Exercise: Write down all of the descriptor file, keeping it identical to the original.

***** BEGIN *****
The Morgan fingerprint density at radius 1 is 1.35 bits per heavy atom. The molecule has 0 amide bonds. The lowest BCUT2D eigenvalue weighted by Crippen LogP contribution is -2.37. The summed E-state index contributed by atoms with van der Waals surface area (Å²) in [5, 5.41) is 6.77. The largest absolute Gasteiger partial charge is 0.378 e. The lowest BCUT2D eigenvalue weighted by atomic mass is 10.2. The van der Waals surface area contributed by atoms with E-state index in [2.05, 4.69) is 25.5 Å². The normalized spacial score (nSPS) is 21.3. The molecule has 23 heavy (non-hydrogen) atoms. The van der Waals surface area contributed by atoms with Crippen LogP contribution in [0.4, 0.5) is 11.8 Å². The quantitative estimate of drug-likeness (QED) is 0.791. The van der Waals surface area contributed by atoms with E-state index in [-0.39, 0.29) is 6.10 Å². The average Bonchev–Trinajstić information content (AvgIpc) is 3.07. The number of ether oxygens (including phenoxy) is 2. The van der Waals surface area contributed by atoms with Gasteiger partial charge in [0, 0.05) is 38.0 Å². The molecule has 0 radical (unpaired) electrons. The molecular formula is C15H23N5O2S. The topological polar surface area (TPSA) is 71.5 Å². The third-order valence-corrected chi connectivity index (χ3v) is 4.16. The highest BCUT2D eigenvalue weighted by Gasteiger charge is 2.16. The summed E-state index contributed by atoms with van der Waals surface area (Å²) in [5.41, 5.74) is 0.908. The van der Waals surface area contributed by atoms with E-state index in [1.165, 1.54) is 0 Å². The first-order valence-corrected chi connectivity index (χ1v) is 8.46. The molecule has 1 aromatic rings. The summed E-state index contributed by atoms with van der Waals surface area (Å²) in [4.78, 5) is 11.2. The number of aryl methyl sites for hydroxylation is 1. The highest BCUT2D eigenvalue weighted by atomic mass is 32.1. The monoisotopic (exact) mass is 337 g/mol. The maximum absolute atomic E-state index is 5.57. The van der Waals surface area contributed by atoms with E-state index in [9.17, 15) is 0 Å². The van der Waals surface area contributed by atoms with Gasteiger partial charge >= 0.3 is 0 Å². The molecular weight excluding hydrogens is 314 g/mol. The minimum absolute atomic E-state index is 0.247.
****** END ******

The Morgan fingerprint density at radius 1 is 1.35 bits per heavy atom. The molecule has 0 amide bonds. The lowest BCUT2D eigenvalue weighted by Crippen LogP contribution is -2.37. The summed E-state index contributed by atoms with van der Waals surface area (Å²) in [5, 5.41) is 6.77. The largest absolute Gasteiger partial charge is 0.378 e. The lowest BCUT2D eigenvalue weighted by atomic mass is 10.2. The van der Waals surface area contributed by atoms with E-state index in [2.05, 4.69) is 25.5 Å². The normalized spacial score (nSPS) is 21.3. The molecule has 23 heavy (non-hydrogen) atoms. The van der Waals surface area contributed by atoms with Crippen LogP contribution in [0.4, 0.5) is 11.8 Å². The quantitative estimate of drug-likeness (QED) is 0.791. The van der Waals surface area contributed by atoms with E-state index in [-0.39, 0.29) is 6.10 Å². The average Bonchev–Trinajstić information content (AvgIpc) is 3.07. The number of ether oxygens (including phenoxy) is 2. The van der Waals surface area contributed by atoms with Gasteiger partial charge in [0, 0.05) is 38.0 Å². The molecule has 0 radical (unpaired) electrons. The molecular formula is C15H23N5O2S. The topological polar surface area (TPSA) is 71.5 Å². The third-order valence-corrected chi connectivity index (χ3v) is 4.16. The highest BCUT2D eigenvalue weighted by Gasteiger charge is 2.16. The summed E-state index contributed by atoms with van der Waals surface area (Å²) in [5.41, 5.74) is 0.908. The van der Waals surface area contributed by atoms with E-state index in [1.165, 1.54) is 0 Å². The first-order valence-corrected chi connectivity index (χ1v) is 8.46. The molecule has 1 aromatic rings. The summed E-state index contributed by atoms with van der Waals surface area (Å²) in [4.78, 5) is 11.2. The number of aryl methyl sites for hydroxylation is 1. The highest BCUT2D eigenvalue weighted by atomic mass is 32.1. The monoisotopic (exact) mass is 337 g/mol. The maximum absolute atomic E-state index is 5.57. The van der Waals surface area contributed by atoms with E-state index in [9.17, 15) is 0 Å². The van der Waals surface area contributed by atoms with Gasteiger partial charge >= 0.3 is 0 Å². The molecular weight excluding hydrogens is 314 g/mol. The minimum absolute atomic E-state index is 0.247.